Journey is said to be an experience rather than a video game. Anyone that’s had the pleasure of exploring this mysterious world will most likely tell you the same. I first played Journey back on PlayStation 3 and thoroughly enjoyed the entire experience. So, it’s no surprise that when a PlayStation 4 version was announced, I hopped right on board.
There were visible improvements right off the bat. There were noticeable differences to texture, lighting, and sound. I didn’t think it was possible to make an already gorgeous work of art, even more beautiful, but somehow they pulled it off.
ThatGameCompany, the game’s creators, along with the publishers at SCEA did an astounding job expanding just a bit on what was already greatness.
This game is not for everyone. If you enjoy fast-paced, shoot-’em-up titles, (and you play nothing else,) then this game is not for you. If you enjoy art, music, and exploration, this is right up your alley.
The only complaint I’ve ever heard about this title is it’s “too short” and in a world full of horrible words being thrown around, I don’t think that’s such a diss.
There’s been a “Gaming” category on my list for quite some time now. However, I hadn’t posted a game-related article until now. I’m somewhat of a veteran to writing reviews. “Back in the days” I’d constructed quite a few movie reviews. This is my first known/published game review so I hope you enjoy.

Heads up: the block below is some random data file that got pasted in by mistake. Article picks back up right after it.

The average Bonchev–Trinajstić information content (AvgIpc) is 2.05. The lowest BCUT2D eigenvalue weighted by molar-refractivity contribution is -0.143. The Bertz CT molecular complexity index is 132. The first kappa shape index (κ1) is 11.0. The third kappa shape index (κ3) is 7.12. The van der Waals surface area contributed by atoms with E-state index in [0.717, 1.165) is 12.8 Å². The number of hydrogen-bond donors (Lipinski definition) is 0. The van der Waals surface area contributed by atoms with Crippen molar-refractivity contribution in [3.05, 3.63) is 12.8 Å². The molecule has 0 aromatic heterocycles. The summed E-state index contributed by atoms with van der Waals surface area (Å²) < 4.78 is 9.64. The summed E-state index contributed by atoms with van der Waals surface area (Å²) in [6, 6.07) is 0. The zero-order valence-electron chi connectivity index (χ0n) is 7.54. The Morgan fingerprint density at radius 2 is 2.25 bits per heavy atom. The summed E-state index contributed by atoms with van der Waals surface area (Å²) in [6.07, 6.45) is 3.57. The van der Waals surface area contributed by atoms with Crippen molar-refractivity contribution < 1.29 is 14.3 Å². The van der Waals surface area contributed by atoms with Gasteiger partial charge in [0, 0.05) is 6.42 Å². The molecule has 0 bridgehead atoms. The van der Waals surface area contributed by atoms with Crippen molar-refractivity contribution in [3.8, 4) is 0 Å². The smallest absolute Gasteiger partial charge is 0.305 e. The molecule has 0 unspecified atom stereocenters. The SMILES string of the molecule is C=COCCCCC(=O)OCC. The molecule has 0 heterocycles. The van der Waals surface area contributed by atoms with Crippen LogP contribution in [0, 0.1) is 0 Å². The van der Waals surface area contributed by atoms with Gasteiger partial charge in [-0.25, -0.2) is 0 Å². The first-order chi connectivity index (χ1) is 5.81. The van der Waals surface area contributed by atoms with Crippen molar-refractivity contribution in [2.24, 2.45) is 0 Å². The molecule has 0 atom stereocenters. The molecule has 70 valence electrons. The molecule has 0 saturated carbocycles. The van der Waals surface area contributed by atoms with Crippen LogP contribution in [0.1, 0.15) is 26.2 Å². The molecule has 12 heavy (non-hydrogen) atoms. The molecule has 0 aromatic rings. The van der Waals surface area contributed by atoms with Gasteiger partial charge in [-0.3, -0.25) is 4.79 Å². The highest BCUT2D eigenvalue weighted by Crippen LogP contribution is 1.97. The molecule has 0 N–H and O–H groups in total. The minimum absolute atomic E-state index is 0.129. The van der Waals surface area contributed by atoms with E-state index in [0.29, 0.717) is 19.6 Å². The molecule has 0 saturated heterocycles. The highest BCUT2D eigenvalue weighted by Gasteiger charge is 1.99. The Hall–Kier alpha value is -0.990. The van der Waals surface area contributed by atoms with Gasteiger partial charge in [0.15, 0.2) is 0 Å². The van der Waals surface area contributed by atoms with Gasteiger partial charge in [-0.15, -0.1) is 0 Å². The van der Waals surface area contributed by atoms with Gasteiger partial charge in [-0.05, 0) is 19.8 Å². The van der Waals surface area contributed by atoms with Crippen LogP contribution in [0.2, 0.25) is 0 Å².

The game begins in an uncommon setting. Our main character, Quico, a young boy, seems to be hiding in a closet from a man that appears to be full of rage. Then, without prompting, you are thrust into a chalk-lined world of beauty and imagination. Soon after, you’re met by a mysterious little girl who you become curious enough to follow. You later meet up with your friend Lula, a little flying, yellow robot who helps guide you along your journey.
Papo & Yo will tug at your heartstrings for sure. There are a set of lovable characters, just the right amount of challenging (but fun!) puzzles, and a gorgeous surrealistic landscape to explore. Minority has done an amazing job on the gameplay aspect, with little to no glitches, fluid controls, and graphics that are pleasing to the eye.
Last, and perhaps most astonishing is the game’s moving story. It’s said that most of the details that tie in at the game’s conclusion are that of fact, not fiction – all based on the creator’s life.
Papo & Yo promises a trip full of wonder and amazement. I highly recommend this game to anyone who’s ever had a close friend, a difficult childhood, or simply anyone that appreciates true artistic expression.